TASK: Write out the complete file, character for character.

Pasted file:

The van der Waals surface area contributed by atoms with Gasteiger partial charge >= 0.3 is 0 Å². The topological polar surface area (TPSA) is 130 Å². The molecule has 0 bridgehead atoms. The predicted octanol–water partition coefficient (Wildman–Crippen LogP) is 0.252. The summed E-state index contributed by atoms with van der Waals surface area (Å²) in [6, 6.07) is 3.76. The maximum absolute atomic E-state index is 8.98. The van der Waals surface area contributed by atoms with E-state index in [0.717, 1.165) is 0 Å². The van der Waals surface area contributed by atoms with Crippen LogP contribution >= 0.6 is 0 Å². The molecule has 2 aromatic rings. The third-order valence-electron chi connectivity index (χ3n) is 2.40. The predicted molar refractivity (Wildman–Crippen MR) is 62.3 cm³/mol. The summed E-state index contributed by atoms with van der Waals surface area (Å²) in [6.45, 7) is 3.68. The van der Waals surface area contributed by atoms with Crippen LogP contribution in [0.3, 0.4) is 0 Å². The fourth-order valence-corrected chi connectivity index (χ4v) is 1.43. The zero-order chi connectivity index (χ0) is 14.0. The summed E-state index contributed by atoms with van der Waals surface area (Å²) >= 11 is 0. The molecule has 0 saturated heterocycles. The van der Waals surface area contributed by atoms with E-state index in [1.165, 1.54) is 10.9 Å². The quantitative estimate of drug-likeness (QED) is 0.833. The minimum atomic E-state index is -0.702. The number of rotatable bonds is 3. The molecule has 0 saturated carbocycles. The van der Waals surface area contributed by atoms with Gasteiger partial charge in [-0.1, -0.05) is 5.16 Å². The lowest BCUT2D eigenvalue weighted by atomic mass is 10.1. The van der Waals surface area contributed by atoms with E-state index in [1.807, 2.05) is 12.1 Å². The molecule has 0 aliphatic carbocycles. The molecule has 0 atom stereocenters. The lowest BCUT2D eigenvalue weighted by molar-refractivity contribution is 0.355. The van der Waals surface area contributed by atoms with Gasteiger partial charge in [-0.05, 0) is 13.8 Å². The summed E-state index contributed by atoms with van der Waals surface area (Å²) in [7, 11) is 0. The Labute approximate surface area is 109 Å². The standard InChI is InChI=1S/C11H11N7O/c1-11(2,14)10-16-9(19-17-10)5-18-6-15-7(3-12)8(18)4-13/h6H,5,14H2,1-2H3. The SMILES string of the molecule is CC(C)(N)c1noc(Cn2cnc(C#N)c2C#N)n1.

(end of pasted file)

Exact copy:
The van der Waals surface area contributed by atoms with Gasteiger partial charge >= 0.3 is 0 Å². The topological polar surface area (TPSA) is 130 Å². The molecule has 0 bridgehead atoms. The predicted octanol–water partition coefficient (Wildman–Crippen LogP) is 0.252. The summed E-state index contributed by atoms with van der Waals surface area (Å²) in [6, 6.07) is 3.76. The maximum absolute atomic E-state index is 8.98. The van der Waals surface area contributed by atoms with E-state index in [0.717, 1.165) is 0 Å². The van der Waals surface area contributed by atoms with Crippen LogP contribution >= 0.6 is 0 Å². The molecule has 2 aromatic rings. The third-order valence-electron chi connectivity index (χ3n) is 2.40. The predicted molar refractivity (Wildman–Crippen MR) is 62.3 cm³/mol. The summed E-state index contributed by atoms with van der Waals surface area (Å²) in [6.45, 7) is 3.68. The van der Waals surface area contributed by atoms with Crippen LogP contribution in [0.3, 0.4) is 0 Å². The fourth-order valence-corrected chi connectivity index (χ4v) is 1.43. The zero-order chi connectivity index (χ0) is 14.0. The summed E-state index contributed by atoms with van der Waals surface area (Å²) >= 11 is 0. The molecule has 0 saturated heterocycles. The van der Waals surface area contributed by atoms with E-state index in [1.165, 1.54) is 10.9 Å². The quantitative estimate of drug-likeness (QED) is 0.833. The minimum atomic E-state index is -0.702. The number of rotatable bonds is 3. The molecule has 0 saturated carbocycles. The van der Waals surface area contributed by atoms with Gasteiger partial charge in [-0.1, -0.05) is 5.16 Å². The lowest BCUT2D eigenvalue weighted by atomic mass is 10.1. The van der Waals surface area contributed by atoms with E-state index in [1.807, 2.05) is 12.1 Å². The molecule has 0 aliphatic carbocycles. The molecule has 0 atom stereocenters. The lowest BCUT2D eigenvalue weighted by molar-refractivity contribution is 0.355. The van der Waals surface area contributed by atoms with Gasteiger partial charge in [-0.05, 0) is 13.8 Å². The summed E-state index contributed by atoms with van der Waals surface area (Å²) in [7, 11) is 0. The Labute approximate surface area is 109 Å². The standard InChI is InChI=1S/C11H11N7O/c1-11(2,14)10-16-9(19-17-10)5-18-6-15-7(3-12)8(18)4-13/h6H,5,14H2,1-2H3. The SMILES string of the molecule is CC(C)(N)c1noc(Cn2cnc(C#N)c2C#N)n1.